Comprehensive Lipidome Analysis by Shotgun Lipidomics on a Hybrid Quadrupole-Orbitrap-Linear Ion Trap Mass Spectrometer
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Here we report on the application of a novel shotgun lipidomics platform featuring an Orbitrap Fusion mass spectrometer equipped with an automated nanoelectrospray ion source. To assess the performance of the platform for in-depth lipidome analysis, we evaluated various instrument parameters, including its high resolution power unsurpassed by any other contemporary Orbitrap instrumentation, its dynamic quantification range and its efficacy for in-depth structural characterization of molecular lipid species by quadrupole-based higher-energy collisional dissociation (HCD), and ion trap-based resonant-excitation collision-induced dissociation (CID). This evaluation demonstrated that FTMS analysis with a resolution setting of 450,000 allows distinguishing isotopes from different lipid species and features a linear dynamic quantification range of at least four orders of magnitude. Evaluation of fragmentation analysis demonstrated that combined use of HCD and CID yields complementary fragment ions of molecular lipid species. To support global lipidome analysis, we designed a method, termed MSALL, featuring high resolution FTMS analysis for lipid quantification, and FTMS2 analysis using both HCD and CID and ITMS3 analysis utilizing dual CID for in-depth structural characterization of molecular glycerophospholipid species. The performance of the MSALL method was benchmarked in a comparative analysis of mouse cerebellum and hippocampus. This analysis demonstrated extensive lipidome quantification covering 311 lipid species encompassing 20 lipid classes, and identification of 202 distinct molecular glycerophospholipid species when applying a novel high confidence filtering strategy. The work presented here validates the performance of the Orbitrap Fusion mass spectrometer for in-depth lipidome analysis.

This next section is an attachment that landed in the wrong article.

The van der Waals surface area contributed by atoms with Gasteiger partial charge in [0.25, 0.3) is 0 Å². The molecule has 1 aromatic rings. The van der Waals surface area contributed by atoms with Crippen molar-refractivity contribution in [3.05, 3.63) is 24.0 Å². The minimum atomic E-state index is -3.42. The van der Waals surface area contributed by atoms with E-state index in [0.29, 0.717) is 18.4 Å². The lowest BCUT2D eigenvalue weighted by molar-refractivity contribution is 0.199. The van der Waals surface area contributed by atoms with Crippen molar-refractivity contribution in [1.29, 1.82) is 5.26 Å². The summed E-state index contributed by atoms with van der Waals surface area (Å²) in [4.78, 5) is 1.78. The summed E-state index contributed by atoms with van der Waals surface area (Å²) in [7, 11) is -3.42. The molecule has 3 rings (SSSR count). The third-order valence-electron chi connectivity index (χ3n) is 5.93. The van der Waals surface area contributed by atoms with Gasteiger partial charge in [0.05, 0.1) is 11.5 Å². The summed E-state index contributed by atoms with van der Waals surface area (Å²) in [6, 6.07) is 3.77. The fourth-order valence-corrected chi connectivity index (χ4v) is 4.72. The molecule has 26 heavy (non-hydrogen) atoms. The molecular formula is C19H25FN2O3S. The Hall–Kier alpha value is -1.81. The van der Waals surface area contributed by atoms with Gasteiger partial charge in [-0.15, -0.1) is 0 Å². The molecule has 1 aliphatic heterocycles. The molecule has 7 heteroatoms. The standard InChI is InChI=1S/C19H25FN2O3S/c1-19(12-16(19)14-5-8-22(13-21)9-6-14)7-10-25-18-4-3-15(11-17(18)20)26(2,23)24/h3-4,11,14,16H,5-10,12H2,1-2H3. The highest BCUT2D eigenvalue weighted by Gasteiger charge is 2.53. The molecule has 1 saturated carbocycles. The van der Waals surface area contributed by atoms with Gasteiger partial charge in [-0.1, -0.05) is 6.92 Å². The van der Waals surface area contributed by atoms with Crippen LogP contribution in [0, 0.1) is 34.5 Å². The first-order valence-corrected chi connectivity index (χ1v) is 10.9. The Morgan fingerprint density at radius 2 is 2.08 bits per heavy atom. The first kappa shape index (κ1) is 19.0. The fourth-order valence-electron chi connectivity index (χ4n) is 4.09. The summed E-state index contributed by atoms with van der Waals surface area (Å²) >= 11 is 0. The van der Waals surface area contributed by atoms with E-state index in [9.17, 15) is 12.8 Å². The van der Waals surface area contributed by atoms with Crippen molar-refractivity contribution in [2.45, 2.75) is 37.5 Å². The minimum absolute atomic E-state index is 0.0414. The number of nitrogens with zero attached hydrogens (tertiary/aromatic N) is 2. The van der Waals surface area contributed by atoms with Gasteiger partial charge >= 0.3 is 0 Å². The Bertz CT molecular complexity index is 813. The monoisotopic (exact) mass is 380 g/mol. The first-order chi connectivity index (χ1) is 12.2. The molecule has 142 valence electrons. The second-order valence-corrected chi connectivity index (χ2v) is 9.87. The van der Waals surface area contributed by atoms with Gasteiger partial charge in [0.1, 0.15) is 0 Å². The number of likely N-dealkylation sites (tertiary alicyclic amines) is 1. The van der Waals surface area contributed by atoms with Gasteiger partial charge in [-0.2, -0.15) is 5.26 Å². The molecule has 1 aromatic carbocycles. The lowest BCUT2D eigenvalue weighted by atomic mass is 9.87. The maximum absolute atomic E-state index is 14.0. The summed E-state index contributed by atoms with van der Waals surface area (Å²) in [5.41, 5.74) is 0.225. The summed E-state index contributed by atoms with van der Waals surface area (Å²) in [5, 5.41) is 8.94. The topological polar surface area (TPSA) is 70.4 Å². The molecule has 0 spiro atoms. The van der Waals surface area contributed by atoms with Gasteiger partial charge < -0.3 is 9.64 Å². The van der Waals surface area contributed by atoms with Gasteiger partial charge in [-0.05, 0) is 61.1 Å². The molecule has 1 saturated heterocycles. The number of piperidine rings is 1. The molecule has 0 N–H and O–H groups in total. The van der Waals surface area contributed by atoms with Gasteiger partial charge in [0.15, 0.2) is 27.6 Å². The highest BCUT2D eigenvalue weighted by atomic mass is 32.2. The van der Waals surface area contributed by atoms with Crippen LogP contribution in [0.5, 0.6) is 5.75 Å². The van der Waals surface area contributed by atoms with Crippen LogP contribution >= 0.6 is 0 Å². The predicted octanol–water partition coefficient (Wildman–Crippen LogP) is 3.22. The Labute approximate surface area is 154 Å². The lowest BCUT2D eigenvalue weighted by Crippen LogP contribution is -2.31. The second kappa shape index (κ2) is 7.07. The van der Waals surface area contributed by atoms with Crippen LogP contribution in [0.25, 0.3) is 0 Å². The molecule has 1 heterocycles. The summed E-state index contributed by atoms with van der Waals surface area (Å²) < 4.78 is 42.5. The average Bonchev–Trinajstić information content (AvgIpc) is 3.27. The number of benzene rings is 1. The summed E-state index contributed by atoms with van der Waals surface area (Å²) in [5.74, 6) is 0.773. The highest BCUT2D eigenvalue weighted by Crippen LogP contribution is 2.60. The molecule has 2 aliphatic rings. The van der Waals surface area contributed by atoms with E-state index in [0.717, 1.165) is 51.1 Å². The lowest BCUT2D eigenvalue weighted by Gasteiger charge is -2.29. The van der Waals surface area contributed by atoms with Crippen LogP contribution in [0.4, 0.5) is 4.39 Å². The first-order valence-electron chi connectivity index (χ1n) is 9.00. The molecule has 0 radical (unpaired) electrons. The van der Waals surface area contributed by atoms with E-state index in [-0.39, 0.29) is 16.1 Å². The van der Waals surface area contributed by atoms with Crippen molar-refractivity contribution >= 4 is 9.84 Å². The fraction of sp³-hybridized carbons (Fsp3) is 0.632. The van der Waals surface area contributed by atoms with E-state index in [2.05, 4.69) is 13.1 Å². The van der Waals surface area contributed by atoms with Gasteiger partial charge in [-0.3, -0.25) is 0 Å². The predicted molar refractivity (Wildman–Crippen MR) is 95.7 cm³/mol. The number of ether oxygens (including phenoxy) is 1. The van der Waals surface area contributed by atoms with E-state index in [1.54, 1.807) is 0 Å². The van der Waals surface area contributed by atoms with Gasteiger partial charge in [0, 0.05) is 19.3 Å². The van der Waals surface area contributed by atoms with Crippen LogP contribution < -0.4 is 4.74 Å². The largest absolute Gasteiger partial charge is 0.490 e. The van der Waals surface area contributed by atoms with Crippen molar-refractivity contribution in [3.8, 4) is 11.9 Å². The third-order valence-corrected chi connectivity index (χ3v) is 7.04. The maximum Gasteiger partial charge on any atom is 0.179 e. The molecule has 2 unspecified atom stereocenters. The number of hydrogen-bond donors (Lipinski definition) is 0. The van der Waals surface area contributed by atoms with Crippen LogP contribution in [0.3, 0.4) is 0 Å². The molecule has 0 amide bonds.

Key wordsShotgun lipidomics Hybrid quadrupole-Orbitrap-linear ion trap mass spectrometry High mass resolution Nanoelectrospray ionization Collision induced dissociation
Lipids comprise a diverse group of molecules that play important roles in membrane dynamics, storage of metabolic energy, and signaling [1, 2]. The complete assortment of molecular lipid species in a biological system is termed a lipidome and is governed by a network of metabolic pathways that synthesizes distinct lipid species by assembling or disassembling a multitude of hydrocarbon residues (e.g., fatty acids) and polar head groups (e.g., choline) . Lipid species can be divided into several lipid categories and lipid classes based on their chemical structures . The most abundant lipid categories in eukaryotic cells include glycerophospholipids, sphingolipids, glycerolipids, and sterol lipids. Dysfunctional regulation of lipid metabolism causes cellular lipotoxicity, impairs cellular processes, and contributes to the pathogenesis of disorders such as obesity, atherosclerosis, and neurodegeneration . To improve the understanding of the regulation of lipidome composition during physiological and pathophysiological processes warrants lipidomics routines supporting quantitative monitoring of molecular lipid species on a global scale.